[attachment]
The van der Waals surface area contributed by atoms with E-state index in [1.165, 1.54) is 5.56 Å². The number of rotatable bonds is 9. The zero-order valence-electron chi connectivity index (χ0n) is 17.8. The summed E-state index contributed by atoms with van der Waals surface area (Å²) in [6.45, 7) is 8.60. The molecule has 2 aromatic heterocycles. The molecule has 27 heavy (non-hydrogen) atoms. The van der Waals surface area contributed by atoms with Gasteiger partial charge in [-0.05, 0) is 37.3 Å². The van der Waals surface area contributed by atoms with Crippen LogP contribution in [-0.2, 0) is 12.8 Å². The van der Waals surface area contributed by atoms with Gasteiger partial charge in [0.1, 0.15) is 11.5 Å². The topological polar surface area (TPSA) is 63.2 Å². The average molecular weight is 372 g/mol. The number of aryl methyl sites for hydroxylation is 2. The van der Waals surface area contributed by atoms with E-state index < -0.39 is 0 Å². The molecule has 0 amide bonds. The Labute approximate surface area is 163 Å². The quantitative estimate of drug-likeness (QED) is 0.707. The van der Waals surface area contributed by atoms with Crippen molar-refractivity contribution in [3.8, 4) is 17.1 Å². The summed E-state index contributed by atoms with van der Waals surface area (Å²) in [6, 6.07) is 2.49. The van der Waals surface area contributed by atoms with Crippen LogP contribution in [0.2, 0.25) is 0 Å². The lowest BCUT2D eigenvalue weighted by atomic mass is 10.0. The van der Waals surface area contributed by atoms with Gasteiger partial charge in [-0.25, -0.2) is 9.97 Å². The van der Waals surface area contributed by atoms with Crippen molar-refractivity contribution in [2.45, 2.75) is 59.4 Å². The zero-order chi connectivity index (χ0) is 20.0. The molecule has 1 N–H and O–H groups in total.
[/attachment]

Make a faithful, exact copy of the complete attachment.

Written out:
The van der Waals surface area contributed by atoms with E-state index in [1.165, 1.54) is 5.56 Å². The number of rotatable bonds is 9. The zero-order valence-electron chi connectivity index (χ0n) is 17.8. The summed E-state index contributed by atoms with van der Waals surface area (Å²) in [6.45, 7) is 8.60. The molecule has 2 aromatic heterocycles. The molecule has 27 heavy (non-hydrogen) atoms. The van der Waals surface area contributed by atoms with Gasteiger partial charge in [-0.05, 0) is 37.3 Å². The van der Waals surface area contributed by atoms with Crippen LogP contribution in [-0.2, 0) is 12.8 Å². The van der Waals surface area contributed by atoms with Gasteiger partial charge in [0.1, 0.15) is 11.5 Å². The topological polar surface area (TPSA) is 63.2 Å². The average molecular weight is 372 g/mol. The number of aryl methyl sites for hydroxylation is 2. The van der Waals surface area contributed by atoms with E-state index < -0.39 is 0 Å². The molecule has 0 amide bonds. The Labute approximate surface area is 163 Å². The quantitative estimate of drug-likeness (QED) is 0.707. The van der Waals surface area contributed by atoms with Crippen molar-refractivity contribution in [3.8, 4) is 17.1 Å². The summed E-state index contributed by atoms with van der Waals surface area (Å²) in [6, 6.07) is 2.49. The van der Waals surface area contributed by atoms with Crippen LogP contribution in [0.2, 0.25) is 0 Å². The lowest BCUT2D eigenvalue weighted by atomic mass is 10.0. The van der Waals surface area contributed by atoms with Gasteiger partial charge in [-0.25, -0.2) is 9.97 Å². The van der Waals surface area contributed by atoms with Crippen molar-refractivity contribution in [2.45, 2.75) is 59.4 Å². The zero-order chi connectivity index (χ0) is 20.0. The molecule has 1 N–H and O–H groups in total.